School Superintendents Call For Education Overhaul | Connecticut Public Radio

School Superintendents Call For Education Overhaul

Nov 11, 2011

School superintendents say the public education system in Connecticut needs an overhaul. The superintendents have unveiled a bold plan to transform schooling in the state.

It's not enough anymore to give kids an opportunity to learn, says Joseph Cirasuolo, executive director of the CT Association of Public School Superintendents. He says schools have to insure that all kids achieve at high levels.

"And we’re simply not designed to do that. All sorts of reforms have been tried, but they have failed to reach the objective of every child learning what they need to learn because they’ve simply been, in essence, tinkering with the present system, without changing the system itself."

Superintendents have proposed a package of sweeping education reforms that they hope will drive discussions during the next legislative session. The changes center on a personalized learning system, "where every child get the time they need to learn. Every child is taught in a way that’s consistent with how they learn and in a way that’s consistent with their interests".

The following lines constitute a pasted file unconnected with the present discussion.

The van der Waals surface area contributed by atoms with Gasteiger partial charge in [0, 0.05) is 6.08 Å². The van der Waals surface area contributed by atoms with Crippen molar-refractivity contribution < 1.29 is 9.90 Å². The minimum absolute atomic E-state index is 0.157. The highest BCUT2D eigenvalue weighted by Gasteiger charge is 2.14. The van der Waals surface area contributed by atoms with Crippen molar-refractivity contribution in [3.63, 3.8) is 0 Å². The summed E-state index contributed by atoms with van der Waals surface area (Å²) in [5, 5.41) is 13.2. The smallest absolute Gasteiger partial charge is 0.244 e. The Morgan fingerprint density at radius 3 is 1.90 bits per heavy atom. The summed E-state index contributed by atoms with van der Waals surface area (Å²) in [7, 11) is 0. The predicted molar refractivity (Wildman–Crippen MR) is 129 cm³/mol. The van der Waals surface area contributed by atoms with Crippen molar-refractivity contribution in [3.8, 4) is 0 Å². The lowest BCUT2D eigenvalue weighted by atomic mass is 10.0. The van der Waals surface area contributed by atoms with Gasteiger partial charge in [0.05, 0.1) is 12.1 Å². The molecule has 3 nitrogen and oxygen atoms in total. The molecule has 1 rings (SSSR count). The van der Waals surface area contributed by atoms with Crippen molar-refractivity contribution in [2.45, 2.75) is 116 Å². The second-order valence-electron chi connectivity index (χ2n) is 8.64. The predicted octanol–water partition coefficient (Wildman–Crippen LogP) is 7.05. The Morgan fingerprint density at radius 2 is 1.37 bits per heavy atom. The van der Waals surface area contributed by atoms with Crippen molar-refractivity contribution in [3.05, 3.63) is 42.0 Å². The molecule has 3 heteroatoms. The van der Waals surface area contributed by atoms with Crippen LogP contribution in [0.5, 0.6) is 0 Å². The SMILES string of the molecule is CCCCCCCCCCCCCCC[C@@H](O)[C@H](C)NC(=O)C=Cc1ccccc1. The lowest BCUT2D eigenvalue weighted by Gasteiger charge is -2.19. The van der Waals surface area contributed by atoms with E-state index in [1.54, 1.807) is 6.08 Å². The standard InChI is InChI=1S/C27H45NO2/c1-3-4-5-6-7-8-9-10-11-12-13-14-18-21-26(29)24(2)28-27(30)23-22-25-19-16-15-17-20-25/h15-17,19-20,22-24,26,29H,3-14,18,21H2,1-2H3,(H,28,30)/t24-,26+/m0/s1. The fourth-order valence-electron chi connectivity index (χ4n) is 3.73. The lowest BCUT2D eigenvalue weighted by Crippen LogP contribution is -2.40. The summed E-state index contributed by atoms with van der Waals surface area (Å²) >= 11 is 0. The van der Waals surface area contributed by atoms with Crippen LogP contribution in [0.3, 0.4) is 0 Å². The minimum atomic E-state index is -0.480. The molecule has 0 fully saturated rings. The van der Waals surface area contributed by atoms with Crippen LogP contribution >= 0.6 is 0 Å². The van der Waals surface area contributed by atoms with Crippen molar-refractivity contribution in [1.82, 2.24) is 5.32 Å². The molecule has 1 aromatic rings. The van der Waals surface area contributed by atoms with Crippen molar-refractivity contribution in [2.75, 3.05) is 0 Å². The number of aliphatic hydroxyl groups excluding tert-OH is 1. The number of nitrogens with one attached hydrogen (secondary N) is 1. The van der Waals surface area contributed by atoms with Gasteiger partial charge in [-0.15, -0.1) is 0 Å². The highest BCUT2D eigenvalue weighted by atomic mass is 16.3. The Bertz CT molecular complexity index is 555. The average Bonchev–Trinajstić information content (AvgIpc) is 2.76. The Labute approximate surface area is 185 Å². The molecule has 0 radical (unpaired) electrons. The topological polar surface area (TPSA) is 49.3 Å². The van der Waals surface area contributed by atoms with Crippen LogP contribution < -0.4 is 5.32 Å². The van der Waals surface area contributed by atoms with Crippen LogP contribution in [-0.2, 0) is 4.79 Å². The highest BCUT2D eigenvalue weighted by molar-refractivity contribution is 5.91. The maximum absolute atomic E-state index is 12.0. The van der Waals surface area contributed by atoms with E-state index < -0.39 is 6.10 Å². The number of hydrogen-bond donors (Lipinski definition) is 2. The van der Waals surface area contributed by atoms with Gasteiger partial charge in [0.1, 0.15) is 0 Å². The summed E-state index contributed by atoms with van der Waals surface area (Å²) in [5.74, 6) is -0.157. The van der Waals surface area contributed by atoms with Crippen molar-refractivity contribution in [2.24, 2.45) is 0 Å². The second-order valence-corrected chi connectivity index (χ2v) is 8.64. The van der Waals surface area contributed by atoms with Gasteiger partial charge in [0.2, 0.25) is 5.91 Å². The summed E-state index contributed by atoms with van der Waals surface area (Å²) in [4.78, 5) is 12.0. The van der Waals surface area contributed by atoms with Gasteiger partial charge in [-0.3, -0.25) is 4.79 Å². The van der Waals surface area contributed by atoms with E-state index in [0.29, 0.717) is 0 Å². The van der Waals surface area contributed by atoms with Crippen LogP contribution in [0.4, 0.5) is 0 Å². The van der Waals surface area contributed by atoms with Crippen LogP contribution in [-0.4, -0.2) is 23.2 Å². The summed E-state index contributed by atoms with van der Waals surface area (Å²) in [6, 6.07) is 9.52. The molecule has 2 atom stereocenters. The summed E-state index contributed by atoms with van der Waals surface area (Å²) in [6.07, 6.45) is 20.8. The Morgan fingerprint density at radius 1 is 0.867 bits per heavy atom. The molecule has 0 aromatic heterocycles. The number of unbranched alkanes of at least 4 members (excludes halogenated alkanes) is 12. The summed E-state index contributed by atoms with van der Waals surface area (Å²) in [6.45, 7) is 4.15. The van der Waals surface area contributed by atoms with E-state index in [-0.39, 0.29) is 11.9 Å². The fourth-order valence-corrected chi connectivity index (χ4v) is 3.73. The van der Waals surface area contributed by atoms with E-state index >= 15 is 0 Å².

There are 150 recommendations, including moving kids through school at their own pace, establishing universal preschool, restructuring relationships between school boards and superintendents, more in-classroom time for teachers in training, plenty of freedom for teachers who do their jobs well, along with plenty of intervention if they don’t. Other recommendations include extended superintendent contracts, and changing the teacher tenure systems so teachers are assessed every five years. 

Kathy Frega of the Connecticut Education Association found a lot to like in the superintendents’ recommendations, but she says a state committee is studying teacher evaluations.  

"We think there’s room for school administrators to improve their evaluation skills and we’d like to see greater opportunities for teachers to have high quality professional development."

Superintendents say changing public education to a child centered approach is fundamental, but they say there are many ways to get there.